In almost every basic chemical process, the temperature is one of the foremost considerations, as a change in temperature can lead to both physical and chemical changes in a property. As a result, being able to heat or cool a substance to a certain temperature is a necessity in a scientific laboratory.
This is the purpose of specially-designed laboratory ovens that enable convection, or a transfer of heat by means of air or water. With an economy driven by science and technology, particularly the biotechnology, pharmaceutical, and materials development industries, SupaGEEK Designs notes that laboratory ovens are a must for the leading companies of New Jersey.
Here is a bit more about them, along with some of their most important functions in the Garden State’s top industries:
Drying, wherein moisture is removed from the sample, is the most ubiquitous function of a laboratory oven. The process of how this is achieved is what differentiates between the three types of laboratory ovens.
Gravity (natural) convection ovens are the cheapest option and involve using airflow generated from a fan to create a convection current that transfers heat within the oven. Because of this, the temperature inside the oven is not uniform.
Mechanical (forced) convection ovens, however, use a motorized fan to circulate air throughout the chamber of the oven, resulting in a more uniform distribution of air. This also creates a more uniform distribution of warm air compared with a gravity convection oven.
Lastly, a vacuum drying oven introduces dry air into the chamber, resulting in moisture being extracted from the substance and pumped out of the chamber. This is used when the procedure requires an inert atmosphere, which is usually the case with delicate drying processes.
Annealing involves heating materials like steel or glass and then cooling these down later. This is done to reduce hardness and increase ductility in the substance. Because of this process, high-temperature ovens are usually required in annealing.
The annealing process allows previously hard materials to be cut and shaped more easily so that they can be used in the production of other materials. This makes annealing a common process in industries such as metallurgy and materials development.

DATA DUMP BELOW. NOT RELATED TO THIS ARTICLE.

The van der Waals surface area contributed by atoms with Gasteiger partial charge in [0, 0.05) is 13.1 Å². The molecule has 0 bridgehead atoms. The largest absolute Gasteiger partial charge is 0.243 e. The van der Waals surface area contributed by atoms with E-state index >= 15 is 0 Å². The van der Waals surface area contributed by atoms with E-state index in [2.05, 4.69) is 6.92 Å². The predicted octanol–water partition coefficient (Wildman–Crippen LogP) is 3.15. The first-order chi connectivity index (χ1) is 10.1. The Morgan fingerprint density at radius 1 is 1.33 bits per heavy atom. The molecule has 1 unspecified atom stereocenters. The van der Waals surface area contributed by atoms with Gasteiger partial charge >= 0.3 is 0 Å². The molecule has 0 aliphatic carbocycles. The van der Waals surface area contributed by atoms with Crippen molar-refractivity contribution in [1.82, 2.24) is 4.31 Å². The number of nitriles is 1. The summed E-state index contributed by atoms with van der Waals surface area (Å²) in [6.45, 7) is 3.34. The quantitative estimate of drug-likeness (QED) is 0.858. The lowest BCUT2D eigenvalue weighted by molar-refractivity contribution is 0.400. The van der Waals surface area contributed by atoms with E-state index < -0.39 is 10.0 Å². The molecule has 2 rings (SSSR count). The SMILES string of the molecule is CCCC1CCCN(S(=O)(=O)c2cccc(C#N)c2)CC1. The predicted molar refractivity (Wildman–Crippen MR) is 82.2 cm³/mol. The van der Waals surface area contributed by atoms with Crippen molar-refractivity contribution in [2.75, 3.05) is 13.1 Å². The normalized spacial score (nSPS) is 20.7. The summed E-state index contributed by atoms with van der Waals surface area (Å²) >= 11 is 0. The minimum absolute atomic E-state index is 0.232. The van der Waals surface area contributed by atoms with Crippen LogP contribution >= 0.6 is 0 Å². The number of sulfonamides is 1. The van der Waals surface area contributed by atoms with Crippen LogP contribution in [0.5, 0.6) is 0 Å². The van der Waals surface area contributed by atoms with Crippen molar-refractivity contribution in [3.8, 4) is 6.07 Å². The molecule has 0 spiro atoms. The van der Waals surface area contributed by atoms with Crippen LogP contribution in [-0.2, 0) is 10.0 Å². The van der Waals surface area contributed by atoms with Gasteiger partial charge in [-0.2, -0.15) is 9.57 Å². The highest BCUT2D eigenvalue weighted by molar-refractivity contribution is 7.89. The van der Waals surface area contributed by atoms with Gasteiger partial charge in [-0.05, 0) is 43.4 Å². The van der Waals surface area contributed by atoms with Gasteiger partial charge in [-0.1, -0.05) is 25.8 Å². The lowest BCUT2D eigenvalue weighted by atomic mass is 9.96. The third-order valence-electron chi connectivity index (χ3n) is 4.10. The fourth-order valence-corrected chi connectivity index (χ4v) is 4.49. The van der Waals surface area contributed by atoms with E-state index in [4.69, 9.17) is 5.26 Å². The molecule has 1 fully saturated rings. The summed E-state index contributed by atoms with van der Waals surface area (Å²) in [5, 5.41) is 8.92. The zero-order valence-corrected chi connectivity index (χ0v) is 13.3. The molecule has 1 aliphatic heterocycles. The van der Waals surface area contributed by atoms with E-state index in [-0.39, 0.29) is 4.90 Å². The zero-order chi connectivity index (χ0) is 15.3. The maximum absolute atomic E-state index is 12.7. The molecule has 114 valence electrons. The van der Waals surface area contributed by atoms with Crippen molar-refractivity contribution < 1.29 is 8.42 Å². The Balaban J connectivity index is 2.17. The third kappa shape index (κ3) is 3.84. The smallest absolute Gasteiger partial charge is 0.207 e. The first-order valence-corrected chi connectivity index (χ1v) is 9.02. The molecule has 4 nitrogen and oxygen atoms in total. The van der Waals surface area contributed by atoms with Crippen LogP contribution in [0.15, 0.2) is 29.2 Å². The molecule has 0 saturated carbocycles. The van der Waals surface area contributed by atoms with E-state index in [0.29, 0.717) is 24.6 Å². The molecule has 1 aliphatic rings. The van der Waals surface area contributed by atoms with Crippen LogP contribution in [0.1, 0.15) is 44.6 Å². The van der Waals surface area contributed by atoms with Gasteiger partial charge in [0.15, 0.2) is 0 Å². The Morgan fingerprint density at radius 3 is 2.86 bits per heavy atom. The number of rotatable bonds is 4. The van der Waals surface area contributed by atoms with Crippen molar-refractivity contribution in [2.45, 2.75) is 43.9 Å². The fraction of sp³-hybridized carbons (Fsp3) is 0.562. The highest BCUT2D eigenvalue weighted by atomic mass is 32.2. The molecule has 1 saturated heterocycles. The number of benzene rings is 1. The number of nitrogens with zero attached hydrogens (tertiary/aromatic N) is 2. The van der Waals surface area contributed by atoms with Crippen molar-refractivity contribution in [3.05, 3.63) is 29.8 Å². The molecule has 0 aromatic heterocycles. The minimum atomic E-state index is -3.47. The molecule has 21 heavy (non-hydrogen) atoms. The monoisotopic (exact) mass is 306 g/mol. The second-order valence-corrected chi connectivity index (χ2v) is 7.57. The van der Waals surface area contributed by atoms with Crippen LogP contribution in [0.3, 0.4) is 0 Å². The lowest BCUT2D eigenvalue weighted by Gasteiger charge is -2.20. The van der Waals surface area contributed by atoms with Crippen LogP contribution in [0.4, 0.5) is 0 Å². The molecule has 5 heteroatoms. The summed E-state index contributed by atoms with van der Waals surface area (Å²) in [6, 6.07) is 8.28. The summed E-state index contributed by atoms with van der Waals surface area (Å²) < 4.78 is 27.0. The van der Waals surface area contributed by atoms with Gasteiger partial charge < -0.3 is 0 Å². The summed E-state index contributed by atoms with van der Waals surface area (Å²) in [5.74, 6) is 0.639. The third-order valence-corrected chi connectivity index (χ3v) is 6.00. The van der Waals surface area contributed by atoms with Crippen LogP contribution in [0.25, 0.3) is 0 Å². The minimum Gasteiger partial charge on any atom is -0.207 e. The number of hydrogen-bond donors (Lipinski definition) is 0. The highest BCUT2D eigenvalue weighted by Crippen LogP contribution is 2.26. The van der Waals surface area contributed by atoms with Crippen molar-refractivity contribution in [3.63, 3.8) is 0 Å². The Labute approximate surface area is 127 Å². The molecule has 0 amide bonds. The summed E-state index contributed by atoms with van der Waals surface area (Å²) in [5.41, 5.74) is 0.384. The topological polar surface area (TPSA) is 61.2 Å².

It also has some applications in healthcare, wherein plastics are annealed in the manufacturing of medical devices and the production of catheters and syringes.
Curing is a combination of drying and baking (where moisture is removed from the air inside the oven chamber). The loss of moisture in the substance thus ends up hardening it, resulting in increased molecular bond strength.
Curing is thus used in the production of glues, epoxies, plastics, and rubber in the industries of polymer research, nanotechnology, and semiconductor manufacturing. As the process results in increased bond strength, curing is also used to install components directly onto circuits, primarily in military, space, and medical systems.
Other standard functions of laboratory ovens include sterilizing equipment and testing materials or products to determine their tensile strength and resiliency. However, laboratory ovens can also serve specialized functions, especially in laboratories that perform unique processes.
Some examples of these functions are:
- In forensics, vacuum drying ovens are specially configured for fingerprint development.
- Gravity (natural) convection ovens are used to remove microbiological contaminants from laboratory equipment.
- Environmental laboratories use ovens to dry a substance, then compare its mass to that before it was dried, in order to measure moisture content.
Clearly, laboratory ovens play an important role in science. To further our country’s innovation, research, and development, it is, therefore, crucial to recognize this and invest in this one-of-a-kind resource.